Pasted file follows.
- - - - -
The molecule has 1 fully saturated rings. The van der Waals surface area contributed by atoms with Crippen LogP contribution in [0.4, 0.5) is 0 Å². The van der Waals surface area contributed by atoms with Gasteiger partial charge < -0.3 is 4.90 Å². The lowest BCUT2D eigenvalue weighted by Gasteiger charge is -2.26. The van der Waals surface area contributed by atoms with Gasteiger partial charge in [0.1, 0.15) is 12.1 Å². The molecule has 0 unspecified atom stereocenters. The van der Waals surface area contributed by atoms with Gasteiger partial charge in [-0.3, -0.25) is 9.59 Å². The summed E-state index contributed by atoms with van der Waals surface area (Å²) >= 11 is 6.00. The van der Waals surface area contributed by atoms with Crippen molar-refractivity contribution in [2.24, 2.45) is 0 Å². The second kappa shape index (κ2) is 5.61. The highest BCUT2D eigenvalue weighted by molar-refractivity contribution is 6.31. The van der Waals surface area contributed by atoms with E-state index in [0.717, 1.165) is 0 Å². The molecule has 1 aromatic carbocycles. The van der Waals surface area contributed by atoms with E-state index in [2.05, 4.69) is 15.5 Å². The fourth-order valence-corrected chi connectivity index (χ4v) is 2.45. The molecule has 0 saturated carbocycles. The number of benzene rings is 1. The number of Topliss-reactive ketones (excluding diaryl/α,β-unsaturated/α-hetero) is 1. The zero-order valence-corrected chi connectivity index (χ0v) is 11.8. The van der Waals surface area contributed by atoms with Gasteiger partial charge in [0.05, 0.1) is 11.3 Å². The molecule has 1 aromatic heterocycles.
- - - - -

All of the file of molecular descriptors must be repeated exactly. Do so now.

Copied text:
The molecule has 1 fully saturated rings. The van der Waals surface area contributed by atoms with Crippen LogP contribution in [0.4, 0.5) is 0 Å². The van der Waals surface area contributed by atoms with Gasteiger partial charge < -0.3 is 4.90 Å². The lowest BCUT2D eigenvalue weighted by Gasteiger charge is -2.26. The van der Waals surface area contributed by atoms with Gasteiger partial charge in [0.1, 0.15) is 12.1 Å². The molecule has 0 unspecified atom stereocenters. The van der Waals surface area contributed by atoms with Gasteiger partial charge in [-0.3, -0.25) is 9.59 Å². The summed E-state index contributed by atoms with van der Waals surface area (Å²) >= 11 is 6.00. The van der Waals surface area contributed by atoms with Crippen molar-refractivity contribution in [2.24, 2.45) is 0 Å². The second kappa shape index (κ2) is 5.61. The highest BCUT2D eigenvalue weighted by molar-refractivity contribution is 6.31. The van der Waals surface area contributed by atoms with E-state index in [0.717, 1.165) is 0 Å². The molecule has 1 aromatic carbocycles. The van der Waals surface area contributed by atoms with E-state index in [2.05, 4.69) is 15.5 Å². The fourth-order valence-corrected chi connectivity index (χ4v) is 2.45. The molecule has 0 saturated carbocycles. The number of benzene rings is 1. The number of Topliss-reactive ketones (excluding diaryl/α,β-unsaturated/α-hetero) is 1. The zero-order valence-corrected chi connectivity index (χ0v) is 11.8. The van der Waals surface area contributed by atoms with Gasteiger partial charge in [0.05, 0.1) is 11.3 Å². The molecule has 1 aromatic heterocycles.